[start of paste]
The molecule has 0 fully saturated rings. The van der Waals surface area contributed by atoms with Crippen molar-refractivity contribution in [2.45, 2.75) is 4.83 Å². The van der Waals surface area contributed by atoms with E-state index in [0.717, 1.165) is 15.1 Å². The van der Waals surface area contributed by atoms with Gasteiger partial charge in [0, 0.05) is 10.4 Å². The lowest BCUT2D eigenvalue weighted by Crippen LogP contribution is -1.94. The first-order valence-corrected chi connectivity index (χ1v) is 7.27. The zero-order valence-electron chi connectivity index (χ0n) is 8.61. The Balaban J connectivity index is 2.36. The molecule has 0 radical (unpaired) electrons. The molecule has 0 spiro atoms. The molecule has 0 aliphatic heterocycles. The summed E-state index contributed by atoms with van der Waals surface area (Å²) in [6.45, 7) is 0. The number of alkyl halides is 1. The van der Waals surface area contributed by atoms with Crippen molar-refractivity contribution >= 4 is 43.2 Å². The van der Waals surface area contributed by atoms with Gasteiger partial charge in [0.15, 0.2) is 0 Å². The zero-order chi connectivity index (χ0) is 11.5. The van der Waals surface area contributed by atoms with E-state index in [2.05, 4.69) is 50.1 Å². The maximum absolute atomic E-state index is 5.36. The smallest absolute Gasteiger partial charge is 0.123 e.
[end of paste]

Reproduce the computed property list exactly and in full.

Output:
The molecule has 0 fully saturated rings. The van der Waals surface area contributed by atoms with Crippen molar-refractivity contribution in [2.45, 2.75) is 4.83 Å². The van der Waals surface area contributed by atoms with E-state index in [0.717, 1.165) is 15.1 Å². The van der Waals surface area contributed by atoms with Gasteiger partial charge in [0, 0.05) is 10.4 Å². The lowest BCUT2D eigenvalue weighted by Crippen LogP contribution is -1.94. The first-order valence-corrected chi connectivity index (χ1v) is 7.27. The zero-order valence-electron chi connectivity index (χ0n) is 8.61. The Balaban J connectivity index is 2.36. The molecule has 0 radical (unpaired) electrons. The molecule has 0 spiro atoms. The molecule has 0 aliphatic heterocycles. The summed E-state index contributed by atoms with van der Waals surface area (Å²) in [6.45, 7) is 0. The number of alkyl halides is 1. The van der Waals surface area contributed by atoms with Crippen molar-refractivity contribution >= 4 is 43.2 Å². The van der Waals surface area contributed by atoms with Gasteiger partial charge in [0.15, 0.2) is 0 Å². The zero-order chi connectivity index (χ0) is 11.5. The van der Waals surface area contributed by atoms with E-state index in [2.05, 4.69) is 50.1 Å². The maximum absolute atomic E-state index is 5.36. The smallest absolute Gasteiger partial charge is 0.123 e.